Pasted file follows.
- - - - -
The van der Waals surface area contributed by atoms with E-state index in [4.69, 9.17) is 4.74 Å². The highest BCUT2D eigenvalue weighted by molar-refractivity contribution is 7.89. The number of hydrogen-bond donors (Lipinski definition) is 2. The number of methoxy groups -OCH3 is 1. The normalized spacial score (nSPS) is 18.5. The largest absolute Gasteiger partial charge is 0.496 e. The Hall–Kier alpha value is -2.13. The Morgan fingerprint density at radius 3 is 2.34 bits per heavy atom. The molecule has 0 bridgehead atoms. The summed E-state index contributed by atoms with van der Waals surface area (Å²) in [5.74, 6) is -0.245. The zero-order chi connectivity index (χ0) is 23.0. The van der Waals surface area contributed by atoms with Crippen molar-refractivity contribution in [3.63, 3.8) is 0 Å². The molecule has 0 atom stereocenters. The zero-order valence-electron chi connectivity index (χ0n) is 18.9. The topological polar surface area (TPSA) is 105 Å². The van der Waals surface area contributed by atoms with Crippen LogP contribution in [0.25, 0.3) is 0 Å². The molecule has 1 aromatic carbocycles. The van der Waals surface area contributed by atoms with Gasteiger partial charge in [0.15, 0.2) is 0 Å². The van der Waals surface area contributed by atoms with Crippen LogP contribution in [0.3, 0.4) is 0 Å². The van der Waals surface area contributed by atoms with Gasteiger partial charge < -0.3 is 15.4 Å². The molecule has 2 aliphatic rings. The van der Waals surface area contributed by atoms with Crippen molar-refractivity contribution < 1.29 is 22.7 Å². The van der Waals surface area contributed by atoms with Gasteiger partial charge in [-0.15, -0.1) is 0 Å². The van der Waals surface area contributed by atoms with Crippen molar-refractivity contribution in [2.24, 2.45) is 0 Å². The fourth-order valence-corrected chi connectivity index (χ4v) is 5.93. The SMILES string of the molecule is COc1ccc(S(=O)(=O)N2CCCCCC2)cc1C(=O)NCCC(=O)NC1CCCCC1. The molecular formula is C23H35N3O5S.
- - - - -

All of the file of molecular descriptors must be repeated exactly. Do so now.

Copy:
The van der Waals surface area contributed by atoms with E-state index in [4.69, 9.17) is 4.74 Å². The highest BCUT2D eigenvalue weighted by molar-refractivity contribution is 7.89. The number of hydrogen-bond donors (Lipinski definition) is 2. The number of methoxy groups -OCH3 is 1. The normalized spacial score (nSPS) is 18.5. The largest absolute Gasteiger partial charge is 0.496 e. The Hall–Kier alpha value is -2.13. The Morgan fingerprint density at radius 3 is 2.34 bits per heavy atom. The molecule has 0 bridgehead atoms. The summed E-state index contributed by atoms with van der Waals surface area (Å²) in [5.74, 6) is -0.245. The zero-order chi connectivity index (χ0) is 23.0. The van der Waals surface area contributed by atoms with Crippen molar-refractivity contribution in [3.63, 3.8) is 0 Å². The molecule has 0 atom stereocenters. The zero-order valence-electron chi connectivity index (χ0n) is 18.9. The topological polar surface area (TPSA) is 105 Å². The van der Waals surface area contributed by atoms with Crippen LogP contribution in [0.25, 0.3) is 0 Å². The molecule has 1 aromatic carbocycles. The van der Waals surface area contributed by atoms with Gasteiger partial charge in [0.15, 0.2) is 0 Å². The van der Waals surface area contributed by atoms with Crippen LogP contribution in [0.3, 0.4) is 0 Å². The van der Waals surface area contributed by atoms with Gasteiger partial charge < -0.3 is 15.4 Å². The molecule has 2 aliphatic rings. The van der Waals surface area contributed by atoms with Crippen molar-refractivity contribution < 1.29 is 22.7 Å². The van der Waals surface area contributed by atoms with Gasteiger partial charge in [-0.15, -0.1) is 0 Å². The van der Waals surface area contributed by atoms with Crippen molar-refractivity contribution in [2.24, 2.45) is 0 Å². The fourth-order valence-corrected chi connectivity index (χ4v) is 5.93. The SMILES string of the molecule is COc1ccc(S(=O)(=O)N2CCCCCC2)cc1C(=O)NCCC(=O)NC1CCCCC1. The molecular formula is C23H35N3O5S.